Employment law case analysis – case 1
Maxine Scott was hired by Sears as an auto mechanic under a program to train women for nontraditional jobs. After completing a 12 week training course, she was given a position as a mechanic at the Sears auto department at the Overland Parkstore. Her fellow mechanics, all male, would occasionally ink at her and ask her to join them for drinks after work; one mechanic continually offered to give her a “rubdown”. Scott admitted that none of the mechanics ever touched her or explicitly asked her to have sex, and she never complained to her supervisor about the “suggestive” remarks. Scott was expected to complete two to two-and -a-half brake jobs per day; after 9 months on the job, she was able to complete two brake jobs per day, while more experienced mechanics could complete three jobs per day. She was discharged after one year, and no mechanic was hired to replace her. She filed suit under Title VII, charging that her discharge was due to sex discrimination and a hostile work environment due to sexual harassment.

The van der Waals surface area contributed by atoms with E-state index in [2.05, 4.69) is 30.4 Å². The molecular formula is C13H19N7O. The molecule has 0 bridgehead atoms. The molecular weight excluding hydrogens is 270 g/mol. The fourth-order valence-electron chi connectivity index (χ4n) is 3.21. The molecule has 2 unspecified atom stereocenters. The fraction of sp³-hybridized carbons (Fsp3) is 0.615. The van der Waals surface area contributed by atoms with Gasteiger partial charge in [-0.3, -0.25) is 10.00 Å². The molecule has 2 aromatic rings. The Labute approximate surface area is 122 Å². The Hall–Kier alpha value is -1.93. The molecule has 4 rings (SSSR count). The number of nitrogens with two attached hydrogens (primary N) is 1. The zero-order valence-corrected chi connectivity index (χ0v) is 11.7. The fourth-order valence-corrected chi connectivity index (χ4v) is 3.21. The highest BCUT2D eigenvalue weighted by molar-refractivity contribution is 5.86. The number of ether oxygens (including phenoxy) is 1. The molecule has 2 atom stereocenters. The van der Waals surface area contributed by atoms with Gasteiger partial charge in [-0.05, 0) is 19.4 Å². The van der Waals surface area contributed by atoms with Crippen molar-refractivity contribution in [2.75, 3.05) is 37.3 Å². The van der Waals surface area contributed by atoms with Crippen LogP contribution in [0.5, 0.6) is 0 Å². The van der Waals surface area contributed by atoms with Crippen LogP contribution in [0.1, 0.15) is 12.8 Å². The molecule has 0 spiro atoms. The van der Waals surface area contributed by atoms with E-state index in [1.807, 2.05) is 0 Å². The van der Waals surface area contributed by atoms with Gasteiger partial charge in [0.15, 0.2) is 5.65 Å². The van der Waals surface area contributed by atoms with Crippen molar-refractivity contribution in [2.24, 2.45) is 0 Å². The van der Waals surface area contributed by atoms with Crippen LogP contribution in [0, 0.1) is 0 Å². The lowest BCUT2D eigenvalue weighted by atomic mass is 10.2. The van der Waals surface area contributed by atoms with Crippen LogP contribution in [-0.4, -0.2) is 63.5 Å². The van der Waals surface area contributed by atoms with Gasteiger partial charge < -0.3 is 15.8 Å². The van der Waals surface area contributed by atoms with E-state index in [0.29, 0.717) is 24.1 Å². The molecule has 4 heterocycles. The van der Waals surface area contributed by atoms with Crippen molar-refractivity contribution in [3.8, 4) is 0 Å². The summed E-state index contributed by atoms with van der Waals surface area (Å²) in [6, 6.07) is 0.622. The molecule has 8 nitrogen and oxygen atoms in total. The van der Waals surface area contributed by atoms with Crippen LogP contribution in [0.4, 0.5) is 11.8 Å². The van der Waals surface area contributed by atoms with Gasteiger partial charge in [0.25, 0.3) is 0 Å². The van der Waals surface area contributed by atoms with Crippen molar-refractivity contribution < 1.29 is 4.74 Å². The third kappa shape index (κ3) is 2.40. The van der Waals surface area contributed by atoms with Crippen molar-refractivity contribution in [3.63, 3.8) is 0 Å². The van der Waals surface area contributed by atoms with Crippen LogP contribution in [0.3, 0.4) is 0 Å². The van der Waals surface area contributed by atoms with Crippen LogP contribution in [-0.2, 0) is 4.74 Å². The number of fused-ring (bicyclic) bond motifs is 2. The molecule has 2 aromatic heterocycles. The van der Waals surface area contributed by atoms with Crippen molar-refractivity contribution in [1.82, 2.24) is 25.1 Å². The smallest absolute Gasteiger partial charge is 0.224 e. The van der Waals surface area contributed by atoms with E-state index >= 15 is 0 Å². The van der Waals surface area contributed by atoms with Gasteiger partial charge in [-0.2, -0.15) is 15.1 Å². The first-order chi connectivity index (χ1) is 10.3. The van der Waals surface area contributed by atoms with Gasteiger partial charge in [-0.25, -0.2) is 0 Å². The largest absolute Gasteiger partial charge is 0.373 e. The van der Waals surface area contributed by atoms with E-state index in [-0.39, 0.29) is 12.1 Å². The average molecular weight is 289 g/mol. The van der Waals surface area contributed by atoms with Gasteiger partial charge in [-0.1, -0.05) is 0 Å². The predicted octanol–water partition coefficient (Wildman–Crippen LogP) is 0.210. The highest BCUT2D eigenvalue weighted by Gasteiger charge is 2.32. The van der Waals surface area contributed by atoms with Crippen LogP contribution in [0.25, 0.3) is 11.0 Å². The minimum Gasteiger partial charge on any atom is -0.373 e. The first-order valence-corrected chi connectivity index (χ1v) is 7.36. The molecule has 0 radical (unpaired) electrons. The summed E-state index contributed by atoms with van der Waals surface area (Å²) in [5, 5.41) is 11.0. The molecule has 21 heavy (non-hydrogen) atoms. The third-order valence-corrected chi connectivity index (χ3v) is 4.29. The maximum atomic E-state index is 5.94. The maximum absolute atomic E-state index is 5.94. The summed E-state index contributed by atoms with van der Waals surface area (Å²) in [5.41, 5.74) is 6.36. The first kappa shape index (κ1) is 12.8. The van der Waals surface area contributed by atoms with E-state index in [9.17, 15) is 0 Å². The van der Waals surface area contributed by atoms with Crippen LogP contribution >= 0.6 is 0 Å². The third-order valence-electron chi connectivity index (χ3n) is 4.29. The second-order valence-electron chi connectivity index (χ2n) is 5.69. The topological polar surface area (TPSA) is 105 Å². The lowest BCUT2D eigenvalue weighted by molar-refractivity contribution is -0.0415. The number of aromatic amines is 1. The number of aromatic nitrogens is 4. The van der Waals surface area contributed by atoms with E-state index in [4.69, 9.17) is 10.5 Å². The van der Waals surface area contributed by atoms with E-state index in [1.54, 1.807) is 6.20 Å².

According to Lee (2008), “For sexual harassment to be actionable, it must be sufficiently severe or pervasive to alter the conditions of [the victim’s] employment and create an abusive working environment.” In this case, Scott was subjected to sexual harassment but it was not severe. Within the current interpretation of Tittle VII, Scott needs to prove beyond any reasonable doubt that the sexual advancements led to her sacking. However this is not the case. Even with the assumption…